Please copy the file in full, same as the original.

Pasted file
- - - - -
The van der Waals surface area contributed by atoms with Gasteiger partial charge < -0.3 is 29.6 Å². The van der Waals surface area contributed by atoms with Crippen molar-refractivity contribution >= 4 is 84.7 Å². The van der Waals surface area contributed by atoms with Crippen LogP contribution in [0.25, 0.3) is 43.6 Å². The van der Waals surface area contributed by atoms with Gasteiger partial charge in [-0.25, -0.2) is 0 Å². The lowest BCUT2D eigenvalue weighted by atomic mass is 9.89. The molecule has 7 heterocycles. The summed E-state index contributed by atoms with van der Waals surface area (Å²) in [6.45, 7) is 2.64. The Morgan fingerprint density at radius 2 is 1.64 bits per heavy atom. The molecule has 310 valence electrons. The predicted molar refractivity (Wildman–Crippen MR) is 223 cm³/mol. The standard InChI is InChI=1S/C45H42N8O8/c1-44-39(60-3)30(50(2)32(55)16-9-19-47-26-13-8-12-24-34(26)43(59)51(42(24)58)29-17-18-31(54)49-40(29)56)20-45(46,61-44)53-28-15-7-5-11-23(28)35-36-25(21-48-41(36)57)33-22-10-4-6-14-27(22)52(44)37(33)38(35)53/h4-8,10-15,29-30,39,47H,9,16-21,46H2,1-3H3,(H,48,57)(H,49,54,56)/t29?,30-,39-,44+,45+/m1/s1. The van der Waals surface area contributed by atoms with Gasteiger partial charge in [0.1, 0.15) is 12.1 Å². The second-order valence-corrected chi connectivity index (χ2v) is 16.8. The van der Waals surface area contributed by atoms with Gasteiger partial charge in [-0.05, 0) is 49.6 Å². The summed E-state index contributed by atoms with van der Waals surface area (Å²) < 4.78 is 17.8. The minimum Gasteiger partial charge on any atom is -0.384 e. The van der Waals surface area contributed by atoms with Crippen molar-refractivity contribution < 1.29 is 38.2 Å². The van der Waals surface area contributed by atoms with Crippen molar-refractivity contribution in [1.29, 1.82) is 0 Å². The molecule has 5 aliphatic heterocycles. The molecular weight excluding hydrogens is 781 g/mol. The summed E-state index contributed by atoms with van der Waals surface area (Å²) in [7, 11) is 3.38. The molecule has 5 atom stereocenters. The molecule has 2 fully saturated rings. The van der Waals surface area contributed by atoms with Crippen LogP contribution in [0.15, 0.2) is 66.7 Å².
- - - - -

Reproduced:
The van der Waals surface area contributed by atoms with Gasteiger partial charge < -0.3 is 29.6 Å². The van der Waals surface area contributed by atoms with Crippen molar-refractivity contribution >= 4 is 84.7 Å². The van der Waals surface area contributed by atoms with Crippen LogP contribution in [0.25, 0.3) is 43.6 Å². The van der Waals surface area contributed by atoms with Gasteiger partial charge in [-0.25, -0.2) is 0 Å². The lowest BCUT2D eigenvalue weighted by atomic mass is 9.89. The molecule has 7 heterocycles. The summed E-state index contributed by atoms with van der Waals surface area (Å²) in [6.45, 7) is 2.64. The Morgan fingerprint density at radius 2 is 1.64 bits per heavy atom. The molecule has 310 valence electrons. The predicted molar refractivity (Wildman–Crippen MR) is 223 cm³/mol. The standard InChI is InChI=1S/C45H42N8O8/c1-44-39(60-3)30(50(2)32(55)16-9-19-47-26-13-8-12-24-34(26)43(59)51(42(24)58)29-17-18-31(54)49-40(29)56)20-45(46,61-44)53-28-15-7-5-11-23(28)35-36-25(21-48-41(36)57)33-22-10-4-6-14-27(22)52(44)37(33)38(35)53/h4-8,10-15,29-30,39,47H,9,16-21,46H2,1-3H3,(H,48,57)(H,49,54,56)/t29?,30-,39-,44+,45+/m1/s1. The van der Waals surface area contributed by atoms with Gasteiger partial charge in [0.1, 0.15) is 12.1 Å². The second-order valence-corrected chi connectivity index (χ2v) is 16.8. The van der Waals surface area contributed by atoms with Gasteiger partial charge in [-0.05, 0) is 49.6 Å². The summed E-state index contributed by atoms with van der Waals surface area (Å²) < 4.78 is 17.8. The minimum Gasteiger partial charge on any atom is -0.384 e. The van der Waals surface area contributed by atoms with Crippen molar-refractivity contribution < 1.29 is 38.2 Å². The van der Waals surface area contributed by atoms with Crippen molar-refractivity contribution in [1.29, 1.82) is 0 Å². The molecule has 5 aliphatic heterocycles. The molecular weight excluding hydrogens is 781 g/mol. The summed E-state index contributed by atoms with van der Waals surface area (Å²) in [7, 11) is 3.38. The molecule has 5 atom stereocenters. The molecule has 2 fully saturated rings. The van der Waals surface area contributed by atoms with Crippen LogP contribution in [0.15, 0.2) is 66.7 Å².